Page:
Albertans grill Finance Minister Joe Ceci on 2015 budget

Finance Minister Joe Ceci says deficits, at this point, are better than deep cuts to health care and education. He spoke with the Calgary Eyeopener this morning and later took questions from listeners on alberta@noon.

Joe Ceci spoke with the Calgary Eyeopener this morning and returned to take calls on alberta@noon

Alberta Finance Minister Joe Ceci tabled the 2015 provincial budget on Tuesday. (CBC)

Finance Minister Joe Ceci says deficits, at this point, are better than deep cuts to health care and education. 

Finance Minister Joe Ceci takes questions from callers on CBC Radio's alberta@noon.

"We could have laid off teachers and nurses to get us to a balanced budget," he said. "Some would do that. I know the opposition is calling for that.

"But we wanted to provide predictable, stable funding for those things like healthcare, education and human services."

The morning after introducing his government's first financial plan, Ceci explained his choices on the Calgary Eyeopener, defending the decision to run a $6.1-billion consolidated deficit — the largest in Alberta's history.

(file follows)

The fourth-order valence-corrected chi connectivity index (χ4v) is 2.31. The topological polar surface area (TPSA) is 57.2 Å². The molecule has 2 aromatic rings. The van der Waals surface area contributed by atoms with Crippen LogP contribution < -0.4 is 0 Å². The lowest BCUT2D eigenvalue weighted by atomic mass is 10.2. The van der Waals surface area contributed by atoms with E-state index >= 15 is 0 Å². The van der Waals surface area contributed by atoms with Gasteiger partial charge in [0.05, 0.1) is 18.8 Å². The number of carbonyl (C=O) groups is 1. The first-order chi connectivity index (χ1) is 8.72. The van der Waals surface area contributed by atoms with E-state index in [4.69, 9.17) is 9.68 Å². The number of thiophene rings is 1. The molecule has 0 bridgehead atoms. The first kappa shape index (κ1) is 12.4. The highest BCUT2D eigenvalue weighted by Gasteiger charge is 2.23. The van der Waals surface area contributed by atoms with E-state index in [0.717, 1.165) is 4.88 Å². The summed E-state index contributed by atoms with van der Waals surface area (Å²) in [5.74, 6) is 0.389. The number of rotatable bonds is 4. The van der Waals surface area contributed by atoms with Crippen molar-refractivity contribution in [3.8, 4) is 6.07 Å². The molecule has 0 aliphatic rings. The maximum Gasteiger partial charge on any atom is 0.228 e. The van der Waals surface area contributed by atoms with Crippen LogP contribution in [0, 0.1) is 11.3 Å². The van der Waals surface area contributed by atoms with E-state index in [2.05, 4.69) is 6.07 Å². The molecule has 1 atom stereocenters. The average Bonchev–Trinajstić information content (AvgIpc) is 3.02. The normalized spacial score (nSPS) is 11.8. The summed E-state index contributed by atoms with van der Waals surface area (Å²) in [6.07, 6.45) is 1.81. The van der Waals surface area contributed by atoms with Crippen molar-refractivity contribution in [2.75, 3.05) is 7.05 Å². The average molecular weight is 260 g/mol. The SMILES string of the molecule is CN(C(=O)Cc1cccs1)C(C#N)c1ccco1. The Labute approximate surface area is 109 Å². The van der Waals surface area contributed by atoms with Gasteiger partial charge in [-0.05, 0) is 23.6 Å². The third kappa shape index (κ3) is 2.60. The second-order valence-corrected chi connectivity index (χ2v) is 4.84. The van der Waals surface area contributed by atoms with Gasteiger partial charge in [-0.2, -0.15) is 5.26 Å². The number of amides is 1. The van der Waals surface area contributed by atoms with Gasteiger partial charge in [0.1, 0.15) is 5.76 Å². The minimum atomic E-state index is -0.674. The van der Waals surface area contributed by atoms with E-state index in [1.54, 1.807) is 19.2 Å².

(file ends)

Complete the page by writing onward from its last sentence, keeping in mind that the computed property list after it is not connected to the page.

Ceci said the NDP had little other option, given the crash in the price of oil.

The Alberta government is expected to take in just $2.8 billion in non-renewable resource revenue for 2015-16, down from roughly $8.9 billion the year before and a peak of $11.6 billion in 2011-12.

New taxes

Ceci said his government's elimination of Alberta's unusual flat-tax structure on income and its increase to the province's corporate tax rate will help offset part of that massive decline in resource revenue, but only a small part.

Adding a progressively increasing tax rate for earnings above $125,000 is expected to bring in an additional $450 million to government coffers in 2015-16 and another $906 million more in 2016-17.

Hiking the corporate tax rate by two percentage points, meanwhile, is projected to generate an additional $250 million this fiscal year and $450 million in the next.

But Ceci said he opted not to also add a sales tax because the NDP hadn't campaigned on that in the spring election.

"We feel it's important to stay true to the promises we made, and we're following through with our commitments," he said.

Oil rebound assumed

Like the previous PC government's budget that never passed in the spring, the new NDP budget relies on the long-term assumption that oil prices will increase in the coming years.

The financial plan estimates West Texas Intermediate prices will reach $61 per barrel in 2015-16 and $68 per barrel in 2016-17.

As of this morning, the price was at $45 per barrel. Ceci said he firmly believes oil prices will rise as time goes on. 

"I think this is a safe bet," he said.


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